BEIJING: The new US ambassador to Beijing, known for his friendship with China’s president, said Wednesday he wanted terminally-ill dissident Liu Xiaobo to get treatment abroad, as Taiwan offered to care for the Nobel laureate.
Ambassador Terry Branstad arrived in Beijing on Tuesday, one day after Liu’s lawyer revealed that prison authorities granted the 2010 Nobel Peace Prize laureate medical parole after diagnosing him with late-stage liver cancer in May.
Human rights groups have called on Chinese authorities to give Liu, 61, the chance to seek treatment abroad while the US embassy urged Beijing on Tuesday to let him move freely and choose his own doctors.
“Obviously our heart goes out to him and his wife and we’re interested in doing what can be done to see if it’s possible,” Branstad told a news conference at his diplomatic residence.
“We as Americans would like to see him have the opportunity to have treatment elsewhere if that is of help,” Branstad said.
Asked about the ambassador’s remarks, Chinese foreign ministry spokesman Lu Kang told a regular news briefing: “Since Liu Xiaobo is a Chinese citizen, why should we discuss the matter of a Chinese citizen in prison with other countries?”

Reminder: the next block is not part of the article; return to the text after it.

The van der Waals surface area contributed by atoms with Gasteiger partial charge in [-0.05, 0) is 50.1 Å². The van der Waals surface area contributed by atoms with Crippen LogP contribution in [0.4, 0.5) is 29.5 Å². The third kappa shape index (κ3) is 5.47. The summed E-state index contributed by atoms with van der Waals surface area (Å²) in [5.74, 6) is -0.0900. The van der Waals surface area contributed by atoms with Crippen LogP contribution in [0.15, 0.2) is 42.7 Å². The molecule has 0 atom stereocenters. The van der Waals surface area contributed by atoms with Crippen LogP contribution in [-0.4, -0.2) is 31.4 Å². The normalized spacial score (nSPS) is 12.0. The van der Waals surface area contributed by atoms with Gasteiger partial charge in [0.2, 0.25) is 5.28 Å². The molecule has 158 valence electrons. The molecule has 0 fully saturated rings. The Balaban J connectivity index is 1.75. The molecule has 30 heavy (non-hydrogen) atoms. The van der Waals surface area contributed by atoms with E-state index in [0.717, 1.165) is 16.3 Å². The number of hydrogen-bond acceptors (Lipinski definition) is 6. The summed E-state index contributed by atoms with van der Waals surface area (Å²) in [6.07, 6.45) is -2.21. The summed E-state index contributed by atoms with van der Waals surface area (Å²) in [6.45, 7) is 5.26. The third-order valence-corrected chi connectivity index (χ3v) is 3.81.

Lu said the “duty of the US ambassador to China is to enable and enhance the mutual trust and friendship between the two countries”.
Taiwan, however, said it was ready to oblige.
The offer could stoke tensions between China and the self-ruled island, which Beijing sees as a rebel province awaiting reunification.
Chiu Chui-cheng of the Mainland Affairs Council, Taiwan’s top policy-making body on China, urged Beijing to release Liu and let him choose where he wants to be treated.
“We welcome Liu if he chooses Taiwan and we will provide him with the best medical care possible. Taiwan has very good expertise treating liver diseases,” Chiu told Agence France-Presse.
Chinese dissident Wang Dan, a leader of the 1989 Tiananmen Square protests living in exile in Taiwan, said he has contacted Germany’s foreign ministry in the hope the country would take Liu for treatment.
Liu’s lawyer, Mo Shaoping, told Agence France-Presse that people on medical parole usually cannot leave the country but that it would be possible for him to seek treatment abroad if he was treated as a “special case”, according to Chinese law.